if [ -f ~/Dropbox/.git-completion.bash ]; then
  . ~/Dropbox/.git-completion.bash
  • Setup git aware prompt for displaying your active git branch in the Terminal prompt

Update Ruby; Install RBEnv

  • Run the following command in Terminal: brew install rbenv ruby-build
  • Add eval "$(rbenv init -)" to your .bash_profile
  • List the currently available Ruby versions: rbenv install -l
  • Install the version of Ruby you want: rbenv install VERSION


$ gem install cocoapods


xctool is a great cli for building Xcode projects developed by Facebook. Where the rubber meets the road for this tool is its ability to run a project’s test target. You can run all of a project’s tests, a single test class, or even specific test cases. It even spits out nicely formatted results and for you CI enthusiasts out there, it even supports outputting the results in a JUnit format so you can publish test results. You can install xctool through Homebrew.

$ brew install xctool


I use my personal Macs for work and personal projects. This means I use Git for work and personal projects. For my work commits, I like for my work email to be tied to the commit. Likewise for my personal commits. I really dislike having to configure my Git options when cloning or starting a new project. Enter karn. karn is a great little Go utility that helps manage Git user configuration for me. With a little setup, I now can freely commit without having to worry about which email is associated with which project.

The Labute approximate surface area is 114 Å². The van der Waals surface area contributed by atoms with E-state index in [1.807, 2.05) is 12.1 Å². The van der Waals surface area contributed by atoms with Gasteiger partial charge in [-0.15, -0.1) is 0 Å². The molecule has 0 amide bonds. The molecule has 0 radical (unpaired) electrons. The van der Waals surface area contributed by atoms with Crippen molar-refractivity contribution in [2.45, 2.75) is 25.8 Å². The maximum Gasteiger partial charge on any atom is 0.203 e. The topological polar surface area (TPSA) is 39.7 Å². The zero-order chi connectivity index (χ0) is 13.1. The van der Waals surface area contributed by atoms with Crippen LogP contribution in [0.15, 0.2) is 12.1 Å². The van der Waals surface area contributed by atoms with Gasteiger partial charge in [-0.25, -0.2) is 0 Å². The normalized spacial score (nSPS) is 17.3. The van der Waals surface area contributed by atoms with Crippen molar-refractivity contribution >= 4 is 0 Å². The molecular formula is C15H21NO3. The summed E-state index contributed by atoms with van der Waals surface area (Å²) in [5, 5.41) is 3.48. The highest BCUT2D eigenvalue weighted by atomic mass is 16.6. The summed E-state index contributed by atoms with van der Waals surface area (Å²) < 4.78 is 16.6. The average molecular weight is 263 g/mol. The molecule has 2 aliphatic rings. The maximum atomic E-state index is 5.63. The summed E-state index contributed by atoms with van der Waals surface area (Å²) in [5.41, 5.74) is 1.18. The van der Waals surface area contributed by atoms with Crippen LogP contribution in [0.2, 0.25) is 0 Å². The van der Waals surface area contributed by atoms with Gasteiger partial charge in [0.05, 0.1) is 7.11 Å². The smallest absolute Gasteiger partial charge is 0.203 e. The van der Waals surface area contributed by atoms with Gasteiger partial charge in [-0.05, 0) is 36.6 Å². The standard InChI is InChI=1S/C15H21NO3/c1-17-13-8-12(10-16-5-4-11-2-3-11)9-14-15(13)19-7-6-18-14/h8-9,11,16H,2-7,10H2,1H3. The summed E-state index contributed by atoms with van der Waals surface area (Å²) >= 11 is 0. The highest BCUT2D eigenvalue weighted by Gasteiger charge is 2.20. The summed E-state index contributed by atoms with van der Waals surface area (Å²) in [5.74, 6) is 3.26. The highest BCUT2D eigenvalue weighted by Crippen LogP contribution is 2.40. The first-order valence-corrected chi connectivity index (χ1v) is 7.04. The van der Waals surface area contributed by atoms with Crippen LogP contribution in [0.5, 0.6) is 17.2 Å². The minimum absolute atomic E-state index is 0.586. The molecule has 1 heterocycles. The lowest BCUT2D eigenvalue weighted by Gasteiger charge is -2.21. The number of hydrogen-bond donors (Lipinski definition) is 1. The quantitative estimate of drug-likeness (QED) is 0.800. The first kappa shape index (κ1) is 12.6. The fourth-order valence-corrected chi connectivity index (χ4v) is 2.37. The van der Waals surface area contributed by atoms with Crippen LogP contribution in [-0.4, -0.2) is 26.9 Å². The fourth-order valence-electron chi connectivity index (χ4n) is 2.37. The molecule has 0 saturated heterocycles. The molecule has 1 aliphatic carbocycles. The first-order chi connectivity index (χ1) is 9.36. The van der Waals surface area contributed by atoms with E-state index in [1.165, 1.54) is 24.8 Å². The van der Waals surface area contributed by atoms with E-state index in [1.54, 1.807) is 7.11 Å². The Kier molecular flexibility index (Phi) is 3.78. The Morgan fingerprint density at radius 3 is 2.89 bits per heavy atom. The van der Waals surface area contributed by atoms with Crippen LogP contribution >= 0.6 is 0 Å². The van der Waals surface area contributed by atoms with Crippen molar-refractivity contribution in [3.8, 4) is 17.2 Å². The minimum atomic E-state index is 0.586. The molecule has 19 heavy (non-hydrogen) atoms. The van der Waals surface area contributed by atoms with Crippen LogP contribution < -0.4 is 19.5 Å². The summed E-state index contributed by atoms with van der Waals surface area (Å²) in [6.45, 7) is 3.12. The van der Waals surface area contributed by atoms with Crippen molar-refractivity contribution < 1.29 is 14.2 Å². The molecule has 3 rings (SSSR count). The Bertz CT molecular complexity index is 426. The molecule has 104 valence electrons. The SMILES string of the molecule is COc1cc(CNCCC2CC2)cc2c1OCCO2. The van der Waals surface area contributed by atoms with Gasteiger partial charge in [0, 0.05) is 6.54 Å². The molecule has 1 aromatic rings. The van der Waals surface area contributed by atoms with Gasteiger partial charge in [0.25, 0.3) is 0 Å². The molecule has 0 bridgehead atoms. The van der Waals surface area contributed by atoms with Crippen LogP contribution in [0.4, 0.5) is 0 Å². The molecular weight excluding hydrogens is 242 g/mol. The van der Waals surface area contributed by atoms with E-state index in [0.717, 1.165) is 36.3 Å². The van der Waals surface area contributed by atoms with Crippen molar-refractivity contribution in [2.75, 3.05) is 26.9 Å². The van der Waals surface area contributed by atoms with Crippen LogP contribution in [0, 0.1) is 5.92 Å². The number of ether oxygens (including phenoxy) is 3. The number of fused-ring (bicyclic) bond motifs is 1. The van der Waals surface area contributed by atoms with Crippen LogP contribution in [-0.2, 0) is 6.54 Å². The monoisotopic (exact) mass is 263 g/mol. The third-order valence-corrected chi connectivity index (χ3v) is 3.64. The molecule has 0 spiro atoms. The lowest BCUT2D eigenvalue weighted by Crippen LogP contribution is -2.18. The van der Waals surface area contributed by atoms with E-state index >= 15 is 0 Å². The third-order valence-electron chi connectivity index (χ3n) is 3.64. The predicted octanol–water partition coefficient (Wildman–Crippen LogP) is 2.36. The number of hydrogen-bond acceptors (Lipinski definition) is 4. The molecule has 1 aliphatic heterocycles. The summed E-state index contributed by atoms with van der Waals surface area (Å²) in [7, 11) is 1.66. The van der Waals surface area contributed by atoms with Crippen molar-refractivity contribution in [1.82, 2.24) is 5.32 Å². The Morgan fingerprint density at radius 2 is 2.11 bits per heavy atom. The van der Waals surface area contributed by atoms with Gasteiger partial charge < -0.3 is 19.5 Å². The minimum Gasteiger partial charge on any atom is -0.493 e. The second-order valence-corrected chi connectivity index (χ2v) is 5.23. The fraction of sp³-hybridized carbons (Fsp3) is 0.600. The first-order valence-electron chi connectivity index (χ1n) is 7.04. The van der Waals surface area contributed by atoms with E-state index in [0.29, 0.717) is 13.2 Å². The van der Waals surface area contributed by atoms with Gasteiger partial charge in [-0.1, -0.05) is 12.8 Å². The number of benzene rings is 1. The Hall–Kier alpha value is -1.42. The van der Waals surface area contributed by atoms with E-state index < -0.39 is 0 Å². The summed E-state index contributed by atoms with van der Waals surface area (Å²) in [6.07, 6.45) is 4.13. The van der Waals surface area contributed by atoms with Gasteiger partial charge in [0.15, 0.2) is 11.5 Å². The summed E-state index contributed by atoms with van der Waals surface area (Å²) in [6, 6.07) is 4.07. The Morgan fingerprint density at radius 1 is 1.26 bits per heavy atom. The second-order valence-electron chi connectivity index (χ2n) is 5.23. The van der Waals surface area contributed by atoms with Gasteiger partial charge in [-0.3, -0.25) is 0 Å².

Install Go through Homebrew:

$ brew install go

Setup GOPATH variables in your ~/.bash_profile:

export GOPATH=$HOME/Developer/go export GOROOT=/usr/local/opt/go/libexec export PATH=$GOPATH/bin:$GOROOT/bin:$PATH

Then run:

$ go get github.com/prydonius/karn/cmd/karn


When I switched to using Git in Terminal about a year ago, I became fairly efficient at quickly typing file paths with help of the tab autocomplete shortcut. However, this is quite cumbersome and not very fast. You can also highlight file paths with your mouse and copy and paste them like an animal, but this goes against my desire to keep my hands off of my mouse. Enter PatchPicker. PathPicker allows you to pipe commands through the utility so that you can arrow and select files.

Install PathPicker:

$ brew install fpp

Then to select files to stage for a commit:

$ git status | fpp

To keep it more shorthand and faster to type, you can use a Git alias for the status command:

$ git config --global alias.st status

Now we can bring up files to stage for a commit with this:

$ git st | fpp

There are other pieces of software that I install, but these are the most important and the ones that I cannot function without.